The Government may have reversed its stance on zero hours contracts, but it's laughing off any suggestions it's a backdown.
LISTEN ABOVE: Labour leader Andrew Little speaks to Mike Hosking on Zero Hour Contracts
Labour and National have agreed to scrap the contracts which force workers to turn up to work without any promise of hours or compensation.
National was previously going to allow their use, but only when employees were reasonably compensated.
Opposition parties are crowing about a victory - including Labour, who said the changes that they demanded resulted in the banning of the contracts.
Labour leader Andrew Little said the Government was forced to seek its support after the Maori Party and United Future echoed their concern about the Employment Standards Legislation Bill in its original form.
Little said the changes recommended by Labour will help to stop the exploitation of workers under zero hour contracts.
But Workplace Relations Minister Michael Woodhouse said they're grasping at straws.
"Look, throw a bone at someone to stop barking at cars, call it a back-down if you wish," Woodhouse said.
Green Party co-leader Metiria Turei said they'll vote for the bill.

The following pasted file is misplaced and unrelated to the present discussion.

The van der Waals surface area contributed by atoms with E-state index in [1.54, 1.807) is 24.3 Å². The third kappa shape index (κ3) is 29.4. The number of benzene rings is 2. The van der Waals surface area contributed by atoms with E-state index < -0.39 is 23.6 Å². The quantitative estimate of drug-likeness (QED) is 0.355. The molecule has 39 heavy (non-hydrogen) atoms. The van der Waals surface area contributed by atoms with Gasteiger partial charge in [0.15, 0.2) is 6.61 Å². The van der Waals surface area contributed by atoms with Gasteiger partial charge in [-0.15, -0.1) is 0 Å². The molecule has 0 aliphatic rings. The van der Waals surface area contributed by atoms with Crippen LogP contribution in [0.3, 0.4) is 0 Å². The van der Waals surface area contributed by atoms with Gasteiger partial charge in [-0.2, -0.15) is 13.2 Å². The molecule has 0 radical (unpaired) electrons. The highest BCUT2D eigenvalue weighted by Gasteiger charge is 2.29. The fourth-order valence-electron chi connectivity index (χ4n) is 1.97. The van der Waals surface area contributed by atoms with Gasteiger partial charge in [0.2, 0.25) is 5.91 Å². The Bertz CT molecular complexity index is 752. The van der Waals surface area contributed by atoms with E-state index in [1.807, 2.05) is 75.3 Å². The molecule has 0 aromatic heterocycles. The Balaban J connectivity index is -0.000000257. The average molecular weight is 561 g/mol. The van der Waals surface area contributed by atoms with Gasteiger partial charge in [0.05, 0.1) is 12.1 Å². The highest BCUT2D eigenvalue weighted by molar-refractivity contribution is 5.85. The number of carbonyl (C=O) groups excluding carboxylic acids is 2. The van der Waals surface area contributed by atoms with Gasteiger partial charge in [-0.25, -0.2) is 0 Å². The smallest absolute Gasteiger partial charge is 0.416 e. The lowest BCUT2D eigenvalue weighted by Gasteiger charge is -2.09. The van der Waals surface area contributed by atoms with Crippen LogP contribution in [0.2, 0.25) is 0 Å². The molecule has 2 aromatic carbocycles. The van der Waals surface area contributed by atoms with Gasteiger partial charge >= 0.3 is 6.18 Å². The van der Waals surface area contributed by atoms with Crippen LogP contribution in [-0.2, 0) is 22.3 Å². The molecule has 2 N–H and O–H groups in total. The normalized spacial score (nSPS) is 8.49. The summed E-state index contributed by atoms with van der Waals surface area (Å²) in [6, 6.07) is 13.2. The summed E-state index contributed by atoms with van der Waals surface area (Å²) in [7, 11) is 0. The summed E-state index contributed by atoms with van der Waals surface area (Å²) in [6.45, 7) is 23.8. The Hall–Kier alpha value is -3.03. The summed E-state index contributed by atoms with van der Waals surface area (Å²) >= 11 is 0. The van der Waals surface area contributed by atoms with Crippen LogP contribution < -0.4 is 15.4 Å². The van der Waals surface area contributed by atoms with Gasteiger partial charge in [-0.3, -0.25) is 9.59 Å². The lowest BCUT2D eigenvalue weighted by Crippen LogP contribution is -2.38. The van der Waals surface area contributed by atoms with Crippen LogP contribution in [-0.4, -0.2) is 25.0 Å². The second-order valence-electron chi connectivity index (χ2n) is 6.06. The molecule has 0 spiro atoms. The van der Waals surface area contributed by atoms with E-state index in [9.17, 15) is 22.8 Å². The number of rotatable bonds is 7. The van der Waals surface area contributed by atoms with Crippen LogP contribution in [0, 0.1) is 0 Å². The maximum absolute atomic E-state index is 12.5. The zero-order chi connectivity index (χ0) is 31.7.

"It is a massive win for workers, for unions, and for those of us who fought to get rid of zero hours contracts, and a massive back-down from the Government," she said.
Unite Union national director Mike Treen said it will mean an end to controversial flexible work schemes.
He said some businesses were requiring workers to be on call for work 365 days a year without guaranteeing any work.
"Instead of managing staff and dealing with problems, they were simply rewarding and punishing people through the use of how many hours they give to people from week to week," he said.
Treen said almost everyone knows someone who works in industries affected by flexible work hour schemes.
"People not being able to assert their rights or some employers taking advantage of people in very vulnerable situations."